The University of Otago’s commitment to southern communities has been underscored with the launch of a new strategic framework.
The move is set to strengthen the institution’s partnership with Central Otago and the Southern Lakes districts by developing opportunities, enhancing relationships, and supporting Māori goals and aspirations.
Vice-Chancellor Professor David Murdoch says the University shares the region’s entrepreneurial spirit along with an understanding of the transformative power of education, research, respect for the environment and harnessing innovation that will build a better future.
“Our future will be working together to shore up world-class business and tech opportunities in Queenstown. It will be working together to improve the environment across the region and support the creative sector in Wānaka. And of course, we will continue to work with the people of Central Otago and Southern Lakes to improve health and social outcomes.
“Thousands of alumni live, or have strong connections, with Central Otago and the Southern Lakes districts. Regional growth means that we can play a significant role in educating the next generations of young people. Otago researchers have multiple connections here. To name a few, these include rural health, regenerative tourism, environment, ecology, water management, entrepreneurship, creative and performing arts, agricultural innovation, business and technology.”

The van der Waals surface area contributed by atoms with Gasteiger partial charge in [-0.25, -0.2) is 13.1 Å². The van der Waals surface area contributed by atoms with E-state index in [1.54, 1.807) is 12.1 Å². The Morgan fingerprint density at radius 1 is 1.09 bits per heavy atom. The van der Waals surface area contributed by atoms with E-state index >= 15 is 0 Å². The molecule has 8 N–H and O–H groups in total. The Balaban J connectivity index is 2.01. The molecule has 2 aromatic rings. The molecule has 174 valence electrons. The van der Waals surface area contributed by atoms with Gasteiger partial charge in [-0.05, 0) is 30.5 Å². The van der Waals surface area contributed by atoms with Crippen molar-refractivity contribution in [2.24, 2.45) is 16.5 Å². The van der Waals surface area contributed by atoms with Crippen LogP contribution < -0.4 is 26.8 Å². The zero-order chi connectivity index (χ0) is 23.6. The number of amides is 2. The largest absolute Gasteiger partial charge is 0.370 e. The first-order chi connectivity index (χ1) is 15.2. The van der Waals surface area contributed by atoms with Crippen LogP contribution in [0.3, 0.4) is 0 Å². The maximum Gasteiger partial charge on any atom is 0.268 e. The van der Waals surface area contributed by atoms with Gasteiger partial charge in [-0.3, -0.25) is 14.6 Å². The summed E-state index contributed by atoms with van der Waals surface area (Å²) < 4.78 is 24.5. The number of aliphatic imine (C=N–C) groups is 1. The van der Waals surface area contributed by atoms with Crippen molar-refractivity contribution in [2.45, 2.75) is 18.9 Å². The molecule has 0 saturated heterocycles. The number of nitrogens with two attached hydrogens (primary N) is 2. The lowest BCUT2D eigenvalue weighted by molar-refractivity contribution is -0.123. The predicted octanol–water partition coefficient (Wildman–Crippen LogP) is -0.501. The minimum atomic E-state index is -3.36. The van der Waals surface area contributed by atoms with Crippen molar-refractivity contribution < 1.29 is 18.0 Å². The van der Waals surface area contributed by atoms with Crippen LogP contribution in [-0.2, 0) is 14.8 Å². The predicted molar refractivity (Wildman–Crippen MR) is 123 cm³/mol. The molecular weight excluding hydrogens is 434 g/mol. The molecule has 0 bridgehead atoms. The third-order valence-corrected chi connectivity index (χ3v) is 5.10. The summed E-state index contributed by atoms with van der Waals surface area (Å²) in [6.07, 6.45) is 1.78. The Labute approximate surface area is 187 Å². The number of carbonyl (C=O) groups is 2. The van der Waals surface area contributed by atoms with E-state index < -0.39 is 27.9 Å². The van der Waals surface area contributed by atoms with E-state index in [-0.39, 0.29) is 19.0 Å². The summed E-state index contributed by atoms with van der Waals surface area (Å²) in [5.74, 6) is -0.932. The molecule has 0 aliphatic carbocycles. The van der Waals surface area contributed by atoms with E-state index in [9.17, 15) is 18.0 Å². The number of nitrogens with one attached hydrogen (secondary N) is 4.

The framework, launched this week, rests on foundations of collaboration with mana whenua and tangata whenua.
“Our overarching principle is to honour Te Tiriti, and this framework is a blueprint for how we aim to meaningfully partner with the southern region to support goals and hopes for te ao Māori,” Professor Murdoch says.
A visible sign of the University’s investment in the region is the Hākitekura facility planned for the shores of Lake Wakatipu. Subject to resource consent, Hākitekura will become a hub for think tanks, conferences and community events.
Significant work is also underway to partner with the backers of initiatives driving the creation of a ‘tech eco-system’ to help Queenstown Lakes diversify its economy.
Work to strengthen partnerships through collaboration with iwi can be seen in work such as the Te Manawa Tītī programme for Māori business students which has recently undertaken a field trip looking at Māori businesses in the region.
The University historically has a significant presence in the region through the large number of students on placement and the broad range of research projects underway.
“An important aim of the framework is to make sure that we harness the opportunities and meet the challenges that the next few decades present. All of this depends on the valuable relationship and shared goals we have with the people of Central Otago and Southern Lakes,” Professor Murdoch says.